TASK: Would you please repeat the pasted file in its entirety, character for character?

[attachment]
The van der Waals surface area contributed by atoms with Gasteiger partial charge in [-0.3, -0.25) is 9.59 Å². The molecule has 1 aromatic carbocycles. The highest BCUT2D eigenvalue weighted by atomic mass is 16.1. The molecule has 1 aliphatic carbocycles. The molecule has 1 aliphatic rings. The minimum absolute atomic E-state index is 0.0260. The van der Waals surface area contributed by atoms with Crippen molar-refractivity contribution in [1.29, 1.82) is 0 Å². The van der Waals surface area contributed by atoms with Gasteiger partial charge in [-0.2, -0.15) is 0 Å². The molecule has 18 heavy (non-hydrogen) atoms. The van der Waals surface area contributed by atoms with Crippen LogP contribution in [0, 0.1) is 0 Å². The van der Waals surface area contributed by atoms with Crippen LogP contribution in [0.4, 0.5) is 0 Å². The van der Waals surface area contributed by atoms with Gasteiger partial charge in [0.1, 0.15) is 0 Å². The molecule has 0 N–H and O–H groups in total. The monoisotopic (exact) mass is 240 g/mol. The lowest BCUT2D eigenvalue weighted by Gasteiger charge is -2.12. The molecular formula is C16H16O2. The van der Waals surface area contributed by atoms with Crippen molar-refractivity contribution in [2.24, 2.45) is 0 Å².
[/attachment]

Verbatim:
The van der Waals surface area contributed by atoms with Gasteiger partial charge in [-0.3, -0.25) is 9.59 Å². The molecule has 1 aromatic carbocycles. The highest BCUT2D eigenvalue weighted by atomic mass is 16.1. The molecule has 1 aliphatic carbocycles. The molecule has 1 aliphatic rings. The minimum absolute atomic E-state index is 0.0260. The van der Waals surface area contributed by atoms with Crippen molar-refractivity contribution in [1.29, 1.82) is 0 Å². The van der Waals surface area contributed by atoms with Gasteiger partial charge in [-0.2, -0.15) is 0 Å². The molecule has 18 heavy (non-hydrogen) atoms. The van der Waals surface area contributed by atoms with Crippen LogP contribution in [0, 0.1) is 0 Å². The van der Waals surface area contributed by atoms with Crippen LogP contribution in [0.4, 0.5) is 0 Å². The van der Waals surface area contributed by atoms with Gasteiger partial charge in [0.1, 0.15) is 0 Å². The molecule has 0 N–H and O–H groups in total. The monoisotopic (exact) mass is 240 g/mol. The lowest BCUT2D eigenvalue weighted by Gasteiger charge is -2.12. The molecular formula is C16H16O2. The van der Waals surface area contributed by atoms with Crippen molar-refractivity contribution in [2.24, 2.45) is 0 Å².